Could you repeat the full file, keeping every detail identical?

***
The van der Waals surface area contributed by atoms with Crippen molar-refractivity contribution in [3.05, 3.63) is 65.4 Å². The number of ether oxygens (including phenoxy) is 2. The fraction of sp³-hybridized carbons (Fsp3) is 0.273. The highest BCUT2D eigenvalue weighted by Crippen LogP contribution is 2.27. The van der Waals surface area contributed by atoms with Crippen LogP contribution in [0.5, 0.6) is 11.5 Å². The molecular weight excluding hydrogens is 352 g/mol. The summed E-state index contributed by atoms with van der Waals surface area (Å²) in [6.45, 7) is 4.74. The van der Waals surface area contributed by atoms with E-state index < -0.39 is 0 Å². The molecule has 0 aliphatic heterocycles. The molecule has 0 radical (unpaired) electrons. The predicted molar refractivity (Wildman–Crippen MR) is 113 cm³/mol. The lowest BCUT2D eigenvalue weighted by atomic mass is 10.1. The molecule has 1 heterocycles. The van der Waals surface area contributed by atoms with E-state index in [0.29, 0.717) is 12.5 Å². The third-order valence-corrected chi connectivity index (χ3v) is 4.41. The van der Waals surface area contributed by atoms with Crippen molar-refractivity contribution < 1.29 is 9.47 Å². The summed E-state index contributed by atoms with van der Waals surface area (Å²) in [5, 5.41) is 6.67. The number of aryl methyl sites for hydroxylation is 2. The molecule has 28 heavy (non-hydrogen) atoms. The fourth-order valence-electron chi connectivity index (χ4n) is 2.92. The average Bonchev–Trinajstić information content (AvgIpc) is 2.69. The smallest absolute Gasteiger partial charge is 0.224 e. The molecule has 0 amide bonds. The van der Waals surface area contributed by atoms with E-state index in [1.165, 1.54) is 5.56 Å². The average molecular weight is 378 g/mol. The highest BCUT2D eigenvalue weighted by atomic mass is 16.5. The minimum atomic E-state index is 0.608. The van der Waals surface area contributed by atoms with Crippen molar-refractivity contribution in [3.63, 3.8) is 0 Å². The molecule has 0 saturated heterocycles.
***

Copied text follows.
The van der Waals surface area contributed by atoms with Crippen molar-refractivity contribution in [3.05, 3.63) is 65.4 Å². The number of ether oxygens (including phenoxy) is 2. The fraction of sp³-hybridized carbons (Fsp3) is 0.273. The highest BCUT2D eigenvalue weighted by Crippen LogP contribution is 2.27. The van der Waals surface area contributed by atoms with Crippen LogP contribution in [0.5, 0.6) is 11.5 Å². The molecular weight excluding hydrogens is 352 g/mol. The summed E-state index contributed by atoms with van der Waals surface area (Å²) in [6.45, 7) is 4.74. The van der Waals surface area contributed by atoms with E-state index < -0.39 is 0 Å². The molecule has 0 aliphatic heterocycles. The molecule has 0 radical (unpaired) electrons. The predicted molar refractivity (Wildman–Crippen MR) is 113 cm³/mol. The lowest BCUT2D eigenvalue weighted by atomic mass is 10.1. The molecule has 1 heterocycles. The van der Waals surface area contributed by atoms with E-state index in [0.29, 0.717) is 12.5 Å². The third-order valence-corrected chi connectivity index (χ3v) is 4.41. The van der Waals surface area contributed by atoms with Crippen molar-refractivity contribution < 1.29 is 9.47 Å². The summed E-state index contributed by atoms with van der Waals surface area (Å²) in [5, 5.41) is 6.67. The number of aryl methyl sites for hydroxylation is 2. The molecule has 28 heavy (non-hydrogen) atoms. The fourth-order valence-electron chi connectivity index (χ4n) is 2.92. The average Bonchev–Trinajstić information content (AvgIpc) is 2.69. The smallest absolute Gasteiger partial charge is 0.224 e. The molecule has 0 amide bonds. The van der Waals surface area contributed by atoms with E-state index in [1.165, 1.54) is 5.56 Å². The average molecular weight is 378 g/mol. The highest BCUT2D eigenvalue weighted by atomic mass is 16.5. The minimum atomic E-state index is 0.608. The van der Waals surface area contributed by atoms with Crippen molar-refractivity contribution in [3.63, 3.8) is 0 Å². The molecule has 0 saturated heterocycles.